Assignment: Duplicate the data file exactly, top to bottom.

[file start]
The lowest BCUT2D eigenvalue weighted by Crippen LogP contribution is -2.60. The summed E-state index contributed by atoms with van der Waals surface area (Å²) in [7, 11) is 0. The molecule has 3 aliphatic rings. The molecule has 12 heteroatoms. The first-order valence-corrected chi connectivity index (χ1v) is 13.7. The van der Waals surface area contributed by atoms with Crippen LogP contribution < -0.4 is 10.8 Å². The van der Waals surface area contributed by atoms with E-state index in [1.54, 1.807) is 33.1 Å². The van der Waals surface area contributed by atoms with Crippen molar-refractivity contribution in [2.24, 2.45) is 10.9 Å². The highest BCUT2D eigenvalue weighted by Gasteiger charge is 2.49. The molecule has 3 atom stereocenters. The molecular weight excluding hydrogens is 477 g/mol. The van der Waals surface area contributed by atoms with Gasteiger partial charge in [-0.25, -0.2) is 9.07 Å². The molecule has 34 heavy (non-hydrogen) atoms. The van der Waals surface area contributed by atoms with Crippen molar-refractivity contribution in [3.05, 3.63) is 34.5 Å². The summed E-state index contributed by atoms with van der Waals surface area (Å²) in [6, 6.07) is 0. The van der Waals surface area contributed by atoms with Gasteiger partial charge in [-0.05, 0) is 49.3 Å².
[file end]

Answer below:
The lowest BCUT2D eigenvalue weighted by Crippen LogP contribution is -2.60. The summed E-state index contributed by atoms with van der Waals surface area (Å²) in [7, 11) is 0. The molecule has 3 aliphatic rings. The molecule has 12 heteroatoms. The first-order valence-corrected chi connectivity index (χ1v) is 13.7. The van der Waals surface area contributed by atoms with Crippen LogP contribution < -0.4 is 10.8 Å². The van der Waals surface area contributed by atoms with E-state index in [1.54, 1.807) is 33.1 Å². The van der Waals surface area contributed by atoms with Crippen molar-refractivity contribution in [2.24, 2.45) is 10.9 Å². The highest BCUT2D eigenvalue weighted by Gasteiger charge is 2.49. The molecule has 3 atom stereocenters. The molecular weight excluding hydrogens is 477 g/mol. The van der Waals surface area contributed by atoms with Gasteiger partial charge in [-0.25, -0.2) is 9.07 Å². The molecule has 34 heavy (non-hydrogen) atoms. The van der Waals surface area contributed by atoms with Crippen molar-refractivity contribution in [3.05, 3.63) is 34.5 Å². The summed E-state index contributed by atoms with van der Waals surface area (Å²) in [6, 6.07) is 0. The van der Waals surface area contributed by atoms with Gasteiger partial charge in [-0.05, 0) is 49.3 Å².